A quick blog post to document a tough lesson learnt by myself so others can hopefully avoid making the same mistake. Changing a BizTalk WCF send port’s send handler (i.e. the host instance it is associated with) will remove all passwords that are currently configured on the send port. This includes credentials to access the target service as well as the proxy server password if there is one. This appears to be the case with WCF-SQL receive locations as well, however a quick test with the File adapter showed that this behavior might not be consistent with non-WCF adapters so it’s best to try your change on a development environment first.
How can you tell if your password has been wiped? Normally when you access the send port, if you have previously entered a password then you will see the black circles indicating a masked password is present. If the password has been wiped then the field will be totally blank as below.
As a practice I would encourage others to avoid hardcoding passwords on send ports and to use the SSO’s credential mapping facilities instead (a blog post on how to achieve this using the BRE Pipeline Framework soon). This isn’t applicable for proxy server credentials but those can typically be set on the send handler level so you don’t have to worry about associating then with your send ports.
Moral of the story, if you’re changing your adapter handler on a port and there are passwords associated with the port then re-enter them.
I thought I would share a trick which might seem obvious to those who know it already, but should seem like an eureka moment to those who don’t.
How many of you have tried to use the Performance Monitor tool to try to track resource usage of a BizTalk application and have been stumped as to which Host Instances you are actually tracking? The problem with Performance Monitor is that for many of the counters (especially the generic non-BizTalk specific counters such as Process or Memory) the Host Instance names are not listed, but instead all you see are the service names (BTSNTSVC or BTSNTSVC64) with a counter based on how many instances of that specific service are currently running, as in the below screenshot.
You could be creative (you won’t believe the number of stories I’ve heard of how people work around this) and start your Host Instances one at a time and try to figure out which one relates to which Performance Monitor instance but there is a better way. The key is to add the performance counter called “ID Process” under Process for each of the different BizTalk Services as in the below screenshot.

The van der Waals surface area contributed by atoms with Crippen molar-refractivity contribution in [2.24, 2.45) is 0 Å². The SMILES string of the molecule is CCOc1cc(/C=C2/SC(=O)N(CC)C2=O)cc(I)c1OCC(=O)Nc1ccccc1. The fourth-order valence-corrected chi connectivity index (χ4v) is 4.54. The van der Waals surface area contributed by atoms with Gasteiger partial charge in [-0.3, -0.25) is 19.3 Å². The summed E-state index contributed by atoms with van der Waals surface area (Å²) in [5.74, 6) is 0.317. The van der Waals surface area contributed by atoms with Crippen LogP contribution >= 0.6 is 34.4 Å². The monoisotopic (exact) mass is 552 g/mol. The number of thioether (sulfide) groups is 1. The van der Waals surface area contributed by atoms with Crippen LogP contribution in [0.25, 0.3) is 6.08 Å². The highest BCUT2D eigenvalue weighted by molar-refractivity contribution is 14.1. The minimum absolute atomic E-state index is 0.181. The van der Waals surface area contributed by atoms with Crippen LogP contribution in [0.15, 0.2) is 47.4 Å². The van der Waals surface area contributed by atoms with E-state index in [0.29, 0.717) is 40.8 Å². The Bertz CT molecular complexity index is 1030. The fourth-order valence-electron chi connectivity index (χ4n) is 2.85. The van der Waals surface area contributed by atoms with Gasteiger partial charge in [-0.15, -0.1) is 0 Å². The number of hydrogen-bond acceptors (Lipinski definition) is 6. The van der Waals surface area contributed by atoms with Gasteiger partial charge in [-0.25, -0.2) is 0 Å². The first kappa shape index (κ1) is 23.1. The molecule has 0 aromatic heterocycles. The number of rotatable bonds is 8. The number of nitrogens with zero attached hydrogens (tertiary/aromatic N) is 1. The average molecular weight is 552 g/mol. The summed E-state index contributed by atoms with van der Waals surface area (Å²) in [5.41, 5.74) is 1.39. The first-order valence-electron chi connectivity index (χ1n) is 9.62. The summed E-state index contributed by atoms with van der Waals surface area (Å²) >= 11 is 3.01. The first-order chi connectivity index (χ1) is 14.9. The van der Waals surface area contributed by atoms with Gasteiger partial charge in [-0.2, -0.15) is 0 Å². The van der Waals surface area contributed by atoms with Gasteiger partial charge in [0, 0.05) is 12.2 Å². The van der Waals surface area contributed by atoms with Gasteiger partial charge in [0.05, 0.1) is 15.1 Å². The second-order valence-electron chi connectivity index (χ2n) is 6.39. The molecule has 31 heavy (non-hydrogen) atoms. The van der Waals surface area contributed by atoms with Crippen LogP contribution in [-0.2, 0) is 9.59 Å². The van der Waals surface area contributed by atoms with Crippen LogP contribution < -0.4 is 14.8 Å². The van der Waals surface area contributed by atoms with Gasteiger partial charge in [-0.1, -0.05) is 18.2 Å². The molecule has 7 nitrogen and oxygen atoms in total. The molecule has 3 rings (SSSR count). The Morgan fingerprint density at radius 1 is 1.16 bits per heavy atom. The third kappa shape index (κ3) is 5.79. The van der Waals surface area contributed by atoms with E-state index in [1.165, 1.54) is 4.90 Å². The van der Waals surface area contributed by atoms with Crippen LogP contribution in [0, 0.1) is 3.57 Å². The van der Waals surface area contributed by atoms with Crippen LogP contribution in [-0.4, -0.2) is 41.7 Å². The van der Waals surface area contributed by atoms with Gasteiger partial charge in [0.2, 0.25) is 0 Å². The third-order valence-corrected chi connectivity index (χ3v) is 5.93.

Now that you’ve added the ID Process performance counters, you can click on any of the specific instances in Performance Monitor and if you take a look at the values in the Last/Average/Minimum/Maximum columns (they’ll all have the same value) you’ll find that they contain the value of the PID (Process ID) for a specific host instance which you can find under the Services tab of the Windows Task Manager as per the below screenshot. You have now built an association between the Performance Monitor Instance and the BizTalk Host Instance, and those associations will carry over to other Performance Monitor counters.
Something to keep in mind is that when you restart Host Instances they will get new PIDs, and if you restart all the Host Instances at the same time there is a possibility that the order of Instances in Performance Monitor might get swapped around. My recommendation is that if you are currently profiling your BizTalk environment using Performance Monitor and you want consistent results, you should either track your Data Collector Sets to separate output files each time you restart your Host Instances, or you should look into restarting your Host Instances one at a time to maximize (I’m not sure if this is a guarantee) the chance that the order will stay the same. Regardless which path you choose, it is important to take note of which Host Instance relates to which Performance Monitor instance, especially if you plan on studying the results in the future at which point it might no longer be possible to link the associations.
I’m pleased to announce that the White Paper titled “The A-Y of running BizTalk Server in Microsoft Azure” which I have been working on for the last two months is now available to download on the BizTalk 360 White Paper collection.
Writing this White Paper has been a momentous task, especially given that Microsoft Azure is an ever-changing entity (I’m pretty certain my synopsis on D-series VMs is already a bit dated since Microsoft have recently released new information stating that they sport faster CPUs, which I was previously unaware of, in addition to having SSDs) and I owe all the reviewers a big deal of thanks for their help.
This endeavour started out as a blog post (I just deleted the draft) and it quickly became apparent that the topic was well larger than anything I could cover within a single post and required a lot more attention to detail.
I hope the paper proves to be interesting and valuable to you, and as always welcome any feedback.
It will be nice to get back to blogging again 🙂